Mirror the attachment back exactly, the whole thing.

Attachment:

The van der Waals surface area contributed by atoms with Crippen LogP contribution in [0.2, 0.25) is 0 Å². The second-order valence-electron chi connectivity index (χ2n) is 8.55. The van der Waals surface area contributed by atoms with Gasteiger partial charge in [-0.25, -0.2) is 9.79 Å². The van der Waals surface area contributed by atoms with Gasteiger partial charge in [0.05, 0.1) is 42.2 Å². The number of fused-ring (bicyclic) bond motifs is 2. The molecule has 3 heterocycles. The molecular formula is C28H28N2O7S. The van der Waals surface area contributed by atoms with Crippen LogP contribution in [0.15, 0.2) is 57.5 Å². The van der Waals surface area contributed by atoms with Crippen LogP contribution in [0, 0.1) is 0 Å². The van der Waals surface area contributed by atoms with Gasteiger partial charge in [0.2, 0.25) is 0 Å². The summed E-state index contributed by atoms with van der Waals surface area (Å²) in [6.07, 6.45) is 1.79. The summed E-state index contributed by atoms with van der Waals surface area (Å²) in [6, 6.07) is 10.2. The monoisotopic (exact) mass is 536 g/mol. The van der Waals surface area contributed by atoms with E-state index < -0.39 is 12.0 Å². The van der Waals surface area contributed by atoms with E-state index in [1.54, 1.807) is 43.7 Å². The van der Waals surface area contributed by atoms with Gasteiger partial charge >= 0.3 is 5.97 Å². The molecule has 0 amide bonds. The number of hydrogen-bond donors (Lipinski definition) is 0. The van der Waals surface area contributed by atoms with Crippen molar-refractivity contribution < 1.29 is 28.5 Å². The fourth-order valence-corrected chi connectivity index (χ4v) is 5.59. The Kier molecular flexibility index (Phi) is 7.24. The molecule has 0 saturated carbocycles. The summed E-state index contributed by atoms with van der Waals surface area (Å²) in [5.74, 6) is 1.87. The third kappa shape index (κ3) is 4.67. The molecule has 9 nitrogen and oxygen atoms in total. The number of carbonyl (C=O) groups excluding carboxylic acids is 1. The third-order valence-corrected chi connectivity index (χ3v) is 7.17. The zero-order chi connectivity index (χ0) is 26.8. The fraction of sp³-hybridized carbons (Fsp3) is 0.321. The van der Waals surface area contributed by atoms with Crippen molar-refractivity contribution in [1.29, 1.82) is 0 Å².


The van der Waals surface area contributed by atoms with Crippen LogP contribution in [0.2, 0.25) is 0 Å². The second-order valence-electron chi connectivity index (χ2n) is 8.55. The van der Waals surface area contributed by atoms with Gasteiger partial charge in [-0.25, -0.2) is 9.79 Å². The van der Waals surface area contributed by atoms with Gasteiger partial charge in [0.05, 0.1) is 42.2 Å². The number of fused-ring (bicyclic) bond motifs is 2. The molecule has 3 heterocycles. The molecular formula is C28H28N2O7S. The van der Waals surface area contributed by atoms with Crippen LogP contribution in [0.15, 0.2) is 57.5 Å². The van der Waals surface area contributed by atoms with Crippen LogP contribution in [0, 0.1) is 0 Å². The van der Waals surface area contributed by atoms with Gasteiger partial charge in [0.2, 0.25) is 0 Å². The summed E-state index contributed by atoms with van der Waals surface area (Å²) in [6.07, 6.45) is 1.79. The summed E-state index contributed by atoms with van der Waals surface area (Å²) in [6, 6.07) is 10.2. The monoisotopic (exact) mass is 536 g/mol. The van der Waals surface area contributed by atoms with E-state index < -0.39 is 12.0 Å². The van der Waals surface area contributed by atoms with E-state index in [1.54, 1.807) is 43.7 Å². The van der Waals surface area contributed by atoms with Gasteiger partial charge >= 0.3 is 5.97 Å². The molecule has 0 amide bonds. The number of hydrogen-bond donors (Lipinski definition) is 0. The van der Waals surface area contributed by atoms with Crippen molar-refractivity contribution < 1.29 is 28.5 Å². The fourth-order valence-corrected chi connectivity index (χ4v) is 5.59. The Kier molecular flexibility index (Phi) is 7.24. The molecule has 0 saturated carbocycles. The summed E-state index contributed by atoms with van der Waals surface area (Å²) in [5.74, 6) is 1.87. The third kappa shape index (κ3) is 4.67. The molecule has 9 nitrogen and oxygen atoms in total. The number of carbonyl (C=O) groups excluding carboxylic acids is 1. The third-order valence-corrected chi connectivity index (χ3v) is 7.17. The zero-order chi connectivity index (χ0) is 26.8. The fraction of sp³-hybridized carbons (Fsp3) is 0.321. The van der Waals surface area contributed by atoms with Crippen molar-refractivity contribution in [1.29, 1.82) is 0 Å².